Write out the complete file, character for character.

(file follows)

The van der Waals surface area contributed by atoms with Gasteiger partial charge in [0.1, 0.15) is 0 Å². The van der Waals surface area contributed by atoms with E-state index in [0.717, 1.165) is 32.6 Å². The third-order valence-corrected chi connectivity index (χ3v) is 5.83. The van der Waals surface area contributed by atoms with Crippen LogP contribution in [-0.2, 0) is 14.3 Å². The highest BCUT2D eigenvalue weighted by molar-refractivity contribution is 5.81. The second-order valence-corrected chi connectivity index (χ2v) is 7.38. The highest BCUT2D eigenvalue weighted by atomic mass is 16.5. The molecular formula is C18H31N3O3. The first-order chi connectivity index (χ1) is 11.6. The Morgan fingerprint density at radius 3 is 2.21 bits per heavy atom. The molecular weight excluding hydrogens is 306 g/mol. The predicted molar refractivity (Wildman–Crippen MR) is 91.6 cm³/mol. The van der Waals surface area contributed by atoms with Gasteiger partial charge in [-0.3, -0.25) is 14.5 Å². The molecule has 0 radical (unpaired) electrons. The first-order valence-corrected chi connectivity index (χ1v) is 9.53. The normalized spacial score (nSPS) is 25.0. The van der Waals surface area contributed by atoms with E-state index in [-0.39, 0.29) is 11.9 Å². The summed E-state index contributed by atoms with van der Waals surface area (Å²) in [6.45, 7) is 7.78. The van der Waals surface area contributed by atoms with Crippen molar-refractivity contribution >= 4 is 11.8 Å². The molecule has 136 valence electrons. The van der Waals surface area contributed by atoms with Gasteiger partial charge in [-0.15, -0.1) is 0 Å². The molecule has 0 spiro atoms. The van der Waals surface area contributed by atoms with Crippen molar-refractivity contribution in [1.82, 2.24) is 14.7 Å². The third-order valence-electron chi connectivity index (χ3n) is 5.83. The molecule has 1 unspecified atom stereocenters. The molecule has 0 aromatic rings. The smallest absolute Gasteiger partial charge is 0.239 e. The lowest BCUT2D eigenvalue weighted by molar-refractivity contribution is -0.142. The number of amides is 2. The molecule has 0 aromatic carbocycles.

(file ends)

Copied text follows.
The van der Waals surface area contributed by atoms with Gasteiger partial charge in [0.1, 0.15) is 0 Å². The van der Waals surface area contributed by atoms with E-state index in [0.717, 1.165) is 32.6 Å². The third-order valence-corrected chi connectivity index (χ3v) is 5.83. The van der Waals surface area contributed by atoms with Crippen LogP contribution in [-0.2, 0) is 14.3 Å². The highest BCUT2D eigenvalue weighted by molar-refractivity contribution is 5.81. The second-order valence-corrected chi connectivity index (χ2v) is 7.38. The highest BCUT2D eigenvalue weighted by atomic mass is 16.5. The molecular formula is C18H31N3O3. The first-order chi connectivity index (χ1) is 11.6. The Morgan fingerprint density at radius 3 is 2.21 bits per heavy atom. The molecular weight excluding hydrogens is 306 g/mol. The predicted molar refractivity (Wildman–Crippen MR) is 91.6 cm³/mol. The van der Waals surface area contributed by atoms with Gasteiger partial charge in [-0.3, -0.25) is 14.5 Å². The molecule has 0 radical (unpaired) electrons. The first-order valence-corrected chi connectivity index (χ1v) is 9.53. The normalized spacial score (nSPS) is 25.0. The van der Waals surface area contributed by atoms with E-state index in [-0.39, 0.29) is 11.9 Å². The summed E-state index contributed by atoms with van der Waals surface area (Å²) in [6.45, 7) is 7.78. The van der Waals surface area contributed by atoms with Crippen molar-refractivity contribution >= 4 is 11.8 Å². The molecule has 136 valence electrons. The van der Waals surface area contributed by atoms with Gasteiger partial charge in [-0.15, -0.1) is 0 Å². The molecule has 0 spiro atoms. The van der Waals surface area contributed by atoms with Crippen molar-refractivity contribution in [1.82, 2.24) is 14.7 Å². The third-order valence-electron chi connectivity index (χ3n) is 5.83. The molecule has 1 unspecified atom stereocenters. The molecule has 0 aromatic rings. The smallest absolute Gasteiger partial charge is 0.239 e. The lowest BCUT2D eigenvalue weighted by molar-refractivity contribution is -0.142. The number of amides is 2. The molecule has 0 aromatic carbocycles.